3 Defendant's final argument is a cumulative one seeking to build upon his two prior arguments attacking witness Drake's credibility and his identification of the defendant as the burglar, which we reject. We view both of defendant's earlier arguments as weak and accordingly unconvincing. Defendant's argument that his alibi evidence should outweigh the other strong evidence of guilt is equally without merit. We do not believe the jury disregarded the defendant's alibi evidence as in People v. Gardner (1966), 35 Ill.2d 564, 221 N.E.2d 232. We disagree with defendant's assertion that his alibi was strong, positive, and unimpeached. His alibi consisted of his mother who testified at the trial that her son remained at home the day of the burglary because of illness. Mrs. Lawson, however, in a statement to police on the evening of the burglary reported that the defendant left home at 10 a.m. and got back early in the afternoon. Other testimony established that the burglary occurred at approximately 10:30 a.m. Defendant's other alibi witness, Linda Cotelleso, testified to visiting defendant's home at about the time the burglary occurred and heard Mrs. Lawson call for the defendant but neither saw him or heard him answer. She and her husband then reportedly left, without seeing the defendant, when told he was too sick to come to the door. The defendant's alibi witnesses and evidence cannot be characterized as strong or unimpeached. His witnesses were a relative and a friend with obvious interests in his well-being. As with the other evidence in the record, the jury has the ultimate decision to believe or disbelieve the witnesses and the weight which they will give to any evidence. We will not substitute our judgment for that of the triers of fact because of their greater opportunity to observe the witnesses and evidence first hand. In cases such as the present one, where credibility of the witnesses and the weight to be given to their testimony is the ultimate issue, it should properly be a decision for the jury and will not be disturbed on appeal unless palpably erroneous. (People v. Arndt (1972), 50 Ill.2d 390, 280 N.E.2d 230.) We do not believe the jury's determination here is palpably erroneous.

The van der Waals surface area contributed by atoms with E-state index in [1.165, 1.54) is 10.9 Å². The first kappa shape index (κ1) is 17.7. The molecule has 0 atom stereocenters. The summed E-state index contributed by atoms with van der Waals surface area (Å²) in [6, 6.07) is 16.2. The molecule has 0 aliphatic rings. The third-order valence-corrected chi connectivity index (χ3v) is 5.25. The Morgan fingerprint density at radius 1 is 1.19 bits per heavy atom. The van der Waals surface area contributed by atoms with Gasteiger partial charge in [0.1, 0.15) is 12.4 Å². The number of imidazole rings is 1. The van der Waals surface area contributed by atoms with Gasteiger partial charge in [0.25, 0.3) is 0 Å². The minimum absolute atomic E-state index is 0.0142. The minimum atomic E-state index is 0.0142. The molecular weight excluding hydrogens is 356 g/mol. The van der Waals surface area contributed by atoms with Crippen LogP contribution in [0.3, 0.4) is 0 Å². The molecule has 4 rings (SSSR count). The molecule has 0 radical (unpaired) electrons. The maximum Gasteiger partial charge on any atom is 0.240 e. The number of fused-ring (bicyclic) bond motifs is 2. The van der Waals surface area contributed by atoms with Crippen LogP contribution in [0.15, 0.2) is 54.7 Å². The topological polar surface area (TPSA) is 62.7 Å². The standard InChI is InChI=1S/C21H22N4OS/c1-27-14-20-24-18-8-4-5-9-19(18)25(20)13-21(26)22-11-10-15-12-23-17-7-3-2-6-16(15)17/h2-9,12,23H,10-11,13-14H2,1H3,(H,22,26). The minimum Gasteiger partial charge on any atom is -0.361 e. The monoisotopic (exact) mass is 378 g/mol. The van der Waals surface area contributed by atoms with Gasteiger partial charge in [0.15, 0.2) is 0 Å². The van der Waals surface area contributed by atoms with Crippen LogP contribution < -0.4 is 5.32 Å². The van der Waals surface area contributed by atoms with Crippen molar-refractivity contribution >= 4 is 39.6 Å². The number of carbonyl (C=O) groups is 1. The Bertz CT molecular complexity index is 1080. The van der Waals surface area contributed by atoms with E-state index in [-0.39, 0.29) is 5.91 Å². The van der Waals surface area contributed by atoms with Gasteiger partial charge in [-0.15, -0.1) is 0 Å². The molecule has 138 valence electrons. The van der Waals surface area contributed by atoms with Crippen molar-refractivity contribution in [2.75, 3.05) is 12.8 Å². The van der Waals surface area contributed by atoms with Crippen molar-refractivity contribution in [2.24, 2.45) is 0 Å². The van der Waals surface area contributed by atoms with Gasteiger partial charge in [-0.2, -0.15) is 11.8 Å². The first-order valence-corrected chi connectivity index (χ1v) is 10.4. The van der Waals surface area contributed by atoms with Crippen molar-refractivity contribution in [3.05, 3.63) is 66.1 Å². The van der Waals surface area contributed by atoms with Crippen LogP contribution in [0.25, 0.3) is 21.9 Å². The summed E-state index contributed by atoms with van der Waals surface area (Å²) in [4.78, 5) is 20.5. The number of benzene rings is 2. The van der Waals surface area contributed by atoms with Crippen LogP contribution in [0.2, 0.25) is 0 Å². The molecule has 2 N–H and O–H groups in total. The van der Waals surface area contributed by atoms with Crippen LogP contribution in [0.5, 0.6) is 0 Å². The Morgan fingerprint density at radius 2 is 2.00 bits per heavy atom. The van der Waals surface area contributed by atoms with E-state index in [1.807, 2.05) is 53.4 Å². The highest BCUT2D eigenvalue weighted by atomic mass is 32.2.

For the foregoing reasons the judgment of the Circuit Court of Peoria County is affirmed.
ALLOY and STENGEL, JJ., concur.
© 2002 VersusLaw Inc.